### Valentine's Day Hop! Five Things I Love About Teaching

Welcome to this stop on our wonderful "Feeling the Love" blog hop!

What do I love about teaching?
1) I truly love helping students to learn! This may seem like a very obvious statement from a teacher, but I'm thinking particularly about those students who may have a little more difficulty understanding a concept and need some extra time to work with me. When we spend that time and that student really "gets" what we've been working on, I can see it in his or her eyes, and I know that they are starting to really understand. Those moments make me so grateful that I have had unlimited opportunities to help children learn over the past 23 years.
2) I love to observe students' "written" thinking. Seeing the way they express their thinking in writing helps me to understand their thought processes. It also helps my brain generate ideas!
3) I love to listen to students' conversations when they are trying to solve problems. It's so interesting to hear the different ways they express their thinking!
4) I love observing the way students can help one another understand concepts!
5) I love creating materials that present concepts in different ways. The freebie on this page is a fold it up that I just created to help students understand the way the ladder method can help them find GCF and LCM, and can help them to factor expressions as well! This will be added to our Fold It Up book:)

Thanks for reading and enjoy the blog hop!

1. So happy to have a secondary math teacher along our blog hop!
~Julie

1. Thanks! Glad to be a part of the hop:)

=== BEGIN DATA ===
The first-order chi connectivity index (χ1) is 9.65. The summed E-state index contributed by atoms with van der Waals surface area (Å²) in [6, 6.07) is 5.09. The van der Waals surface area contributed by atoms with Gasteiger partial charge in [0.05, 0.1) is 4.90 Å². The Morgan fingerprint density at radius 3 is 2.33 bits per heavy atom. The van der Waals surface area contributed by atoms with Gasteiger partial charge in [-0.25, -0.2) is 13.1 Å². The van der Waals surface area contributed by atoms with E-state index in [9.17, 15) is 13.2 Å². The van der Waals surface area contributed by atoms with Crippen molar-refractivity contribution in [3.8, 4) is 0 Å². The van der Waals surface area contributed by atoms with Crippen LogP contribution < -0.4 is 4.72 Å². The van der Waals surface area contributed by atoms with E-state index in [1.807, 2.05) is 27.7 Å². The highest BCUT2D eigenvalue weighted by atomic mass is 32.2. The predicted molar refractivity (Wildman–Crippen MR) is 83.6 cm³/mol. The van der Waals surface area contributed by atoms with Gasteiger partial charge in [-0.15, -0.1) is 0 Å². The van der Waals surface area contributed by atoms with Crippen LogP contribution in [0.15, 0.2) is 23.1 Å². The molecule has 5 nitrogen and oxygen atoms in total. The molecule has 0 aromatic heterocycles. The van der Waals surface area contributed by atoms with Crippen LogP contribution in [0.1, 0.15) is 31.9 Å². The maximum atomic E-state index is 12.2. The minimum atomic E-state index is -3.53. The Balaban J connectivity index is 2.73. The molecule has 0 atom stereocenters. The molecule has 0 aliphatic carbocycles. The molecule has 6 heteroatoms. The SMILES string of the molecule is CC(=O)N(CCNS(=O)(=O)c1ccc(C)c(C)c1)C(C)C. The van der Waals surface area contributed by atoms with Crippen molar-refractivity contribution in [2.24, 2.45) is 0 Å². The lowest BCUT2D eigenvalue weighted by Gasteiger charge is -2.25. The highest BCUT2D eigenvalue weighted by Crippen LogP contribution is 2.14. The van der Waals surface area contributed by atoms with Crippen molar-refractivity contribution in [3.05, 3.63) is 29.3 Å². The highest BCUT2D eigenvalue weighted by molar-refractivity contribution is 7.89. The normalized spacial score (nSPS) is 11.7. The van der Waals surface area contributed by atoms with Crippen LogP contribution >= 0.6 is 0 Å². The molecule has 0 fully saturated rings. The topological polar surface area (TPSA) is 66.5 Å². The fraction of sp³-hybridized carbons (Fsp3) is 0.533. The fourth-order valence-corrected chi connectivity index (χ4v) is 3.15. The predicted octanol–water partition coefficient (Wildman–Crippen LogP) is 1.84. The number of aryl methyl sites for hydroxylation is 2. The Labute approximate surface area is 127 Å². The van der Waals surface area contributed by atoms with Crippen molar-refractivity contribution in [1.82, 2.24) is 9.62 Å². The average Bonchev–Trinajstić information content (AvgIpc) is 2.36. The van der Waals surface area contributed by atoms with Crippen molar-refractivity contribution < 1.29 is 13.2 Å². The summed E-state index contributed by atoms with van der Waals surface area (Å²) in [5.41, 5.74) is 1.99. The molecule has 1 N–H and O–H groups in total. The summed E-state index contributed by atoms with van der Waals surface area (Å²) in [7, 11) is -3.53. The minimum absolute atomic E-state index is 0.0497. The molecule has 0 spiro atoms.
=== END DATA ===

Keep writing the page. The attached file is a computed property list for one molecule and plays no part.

2. I love cross-curriculum activities because they show students that their classes do connect and are not stand alone islands. The fact that your classes combine math and writing is awesome.

Happy Teaching,
Connie Casserly
http://www.teachitwrite.blogspot.com/

### Memory Wheels - First Day, Last Day, and Any Day in Between!

This post has been moved to:  http://www.cognitivecardiowithmsmm.com/blog/memory-wheels-first-day-last-day-and-any-day-in-between

### How Much Math Homework??

I am very curious about math homework in middle school, from a teacher perspective:     How much math homework do you give?     What kind of homework do you give?     How do you go over it in class? Let me explain why I ask these questions. I have taught 6th grade math for eight years, and every year, my goal is to "perfect" the homework issue. My basic issue is that I feel that I spend too much time going over it (not necessarily every day, but often). In the past, we have reviewed homework in the following ways:    1. going over answers as a class    2. self-checking answers that are on the board and sharing any questions    3. partner-checking and then verifying    4. choosing only a few problems to check When I taught elementary school (for 12 years), I never seemed to have this problem....we had 60 minutes for class and I never struggled to fit everything in. But at middle school, we have 44 minutes (minus time to switch for classes), and I just haven't fo

### Math Class - First Day Activity

Rectangle of pentominoes Many 6th graders seem to have a pretty negative attitude about math, so I try to do something interesting to "grab" them during our first class. Last year, during the first math class, we spent part of the period working with pentominoes. Before working with the pentominoes, however, we played a name game so we could learn each others' names (I find it impossible to start anything else if I don't know some names, and fortunately, I learn them fairly quickly). rectangle outline For the activity, I divided the students into groups of 3 or 4. The directions for the activity were not complicated - the task was to make a rectangle, using all of the pentominoes. I gave students an outline of the rectangle, as pictured to the left, so they would know the correct size of the rectangle. The squares in the grid are each one inch. The rectangle is 5 squares (inches) wide and 13 inches long (13 inches includes the row that has the "Pent